Switch Off

I was busy reviewing a case when I noticed that my reading area had gotten dim. I thought either my eyes were getting tired, or there was someone hovering my area and covering the light. As it turns out, the fluorescent lamp nearest to me had just officially died, and unfortunately for me, the Maintenance Office claims to have no stored bulbs in its supplies. Tough luck. The light from my computer screen is not enough. This is torture for someone with poor eyesight and migraine. 

On a lighter note, I just asked an officemate, who is a mother, to serve as an ‘ilaw ng tahanan’. Corny,  but it made both of us laugh anyway. 
Obstacles. Minor compared to what most are experiencing. 
Like in most obstacles, I had two options. One, to dwell on this negativity, rant my head off, and succumb to whatever miserable state I was in. Or two, be more optimistic and claim that as soon as tomorrow (with fingers crossed), my ‘problem’ will have its solution. 
There’s an obvious right choice. However, sometimes the obvious right choice is difficult and challenging to do, so I tend to do the other. I rant. I complain. I explode. Sometimes it solves the problem. Most often, it does not. 
And that’s why I chose to do the right, more sensible thing. I feel good about it. 
Fast forward to a few hours later. Here I am, in the dark again, stuck in the most terrible traffic, faced with yet another obstacle. I am tired. I am hungry. I have food, but I don’t want to eat here. I want to be home with family. 
My driver, who’s probably already in his 70’s, seems more tired and much hungrier. He seems more anxious, too.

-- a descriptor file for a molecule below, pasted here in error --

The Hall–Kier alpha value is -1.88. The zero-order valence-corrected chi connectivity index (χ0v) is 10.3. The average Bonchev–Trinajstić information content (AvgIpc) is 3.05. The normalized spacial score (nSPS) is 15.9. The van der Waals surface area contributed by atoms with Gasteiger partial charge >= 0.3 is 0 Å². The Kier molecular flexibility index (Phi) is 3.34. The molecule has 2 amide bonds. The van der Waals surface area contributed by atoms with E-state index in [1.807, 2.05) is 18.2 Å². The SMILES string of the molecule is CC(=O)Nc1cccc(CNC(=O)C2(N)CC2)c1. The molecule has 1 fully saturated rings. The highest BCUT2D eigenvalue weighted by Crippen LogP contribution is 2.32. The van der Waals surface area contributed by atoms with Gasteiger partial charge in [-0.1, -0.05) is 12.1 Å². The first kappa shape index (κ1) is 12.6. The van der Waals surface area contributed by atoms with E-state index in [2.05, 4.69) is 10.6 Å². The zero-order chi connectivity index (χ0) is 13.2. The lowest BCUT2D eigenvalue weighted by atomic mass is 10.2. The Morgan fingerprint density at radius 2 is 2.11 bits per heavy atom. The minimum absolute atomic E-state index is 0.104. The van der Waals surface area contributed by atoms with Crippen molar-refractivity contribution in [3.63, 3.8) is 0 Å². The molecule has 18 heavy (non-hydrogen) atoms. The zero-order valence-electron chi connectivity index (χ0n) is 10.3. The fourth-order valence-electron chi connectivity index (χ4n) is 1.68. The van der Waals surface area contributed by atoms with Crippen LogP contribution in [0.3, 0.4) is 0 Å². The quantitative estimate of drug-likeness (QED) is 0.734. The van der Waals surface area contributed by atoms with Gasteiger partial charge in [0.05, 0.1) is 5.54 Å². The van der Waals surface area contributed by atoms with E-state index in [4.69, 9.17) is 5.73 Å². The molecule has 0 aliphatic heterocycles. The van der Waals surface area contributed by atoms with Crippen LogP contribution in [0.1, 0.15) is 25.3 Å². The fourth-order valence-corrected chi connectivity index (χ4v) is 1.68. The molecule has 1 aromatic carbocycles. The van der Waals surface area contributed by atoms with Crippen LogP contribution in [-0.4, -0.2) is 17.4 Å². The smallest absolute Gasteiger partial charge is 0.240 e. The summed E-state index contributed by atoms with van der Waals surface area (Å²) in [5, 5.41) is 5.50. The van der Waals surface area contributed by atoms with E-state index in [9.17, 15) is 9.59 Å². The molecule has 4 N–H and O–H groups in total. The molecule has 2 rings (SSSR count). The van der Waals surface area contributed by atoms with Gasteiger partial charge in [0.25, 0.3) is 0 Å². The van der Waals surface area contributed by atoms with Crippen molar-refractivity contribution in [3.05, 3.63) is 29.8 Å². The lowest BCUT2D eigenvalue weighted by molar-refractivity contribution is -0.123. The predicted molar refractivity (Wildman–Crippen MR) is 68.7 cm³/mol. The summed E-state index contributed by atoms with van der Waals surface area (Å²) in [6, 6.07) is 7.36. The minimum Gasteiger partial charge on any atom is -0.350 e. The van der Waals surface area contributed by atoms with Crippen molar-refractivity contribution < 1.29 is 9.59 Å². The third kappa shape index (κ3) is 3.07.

We talk. I offered him candies and some takeout food, which he happily accepted. He now has a smile on his face, and so do I. 
One hour and thirty minutes (and counting) for what was supposed to be just a 20-minute ride home. Unless this car had long mechanical legs or wings, then I can’t do anything (rant, complain, blame myself for choosing the wrong day to run an errand), but wait and be patient. 
Patience. My thoughts run back and forth to the fluorescent lamp (or the lack thereof) at the office and the decision to eat some of the takeout food that I have. Just a bit more, we’re moving. Slowly, but moving anyway. 
I blink, and it’s not as dark anymore. 
I’m home. ❤️

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It’s a new day marked by the sun’s warm breeze

That slowly drifts in her room through the rainbow-tinted windows

She gently opens her eyes and quickly begins to have sweet fleeting thoughts of him

She wonders, also hopes and half-expects,

Do I have a message from him?

Knowing clearly well that a message meant he thought of her, too

And that he had greeted the day ahead with the same wish and hope that she had

She is not aware of it, but even before she had stood and gotten out bed

She had already decided on the kind of day she’ll have

Where a message meant the promise of the most wonderful day

And where none meant she’d rather not have stood and just slept the day away

This is how she lives

Day after day, after

Her happiness, her sadness, her life

All depending on the time and effort

He was willing to offer and give

So today, she reaches for her phone with great anticipation

Anxious and nervous

She reaches and struggles with her thumb

Unaware of the tragedy in her reality

How she relies on someone else for the inevitable

Happiness or sadness that’s yet to come.

Whut? Huh?

Someone I know got visibly annoyed when after she had shown me her pictures in the society page of a Sunday newspaper, I reacted less enthusiastic or impressed as she had expected.
This confuses me a bit. Isn’t “Wow! Cool.” coupled with a sincere smile a socially acceptable response? I was not being sarcastic, nor did I come off as such, but my reaction annoyed her anyway.
Had it been a work published or the paper featuring her for something remarkable she did, then I might have reacted differently, or maybe even envious. But we’re talking about her pictures at a party she attended. I understand it’s something to be excited about, and I would have felt just as excited if I saw my picture in a newspaper or magazine, too. But expect people, even those you are not close to, to react in a particular manner and feel disappointed or annoyed when they don’t, is a bit off, don’t you think?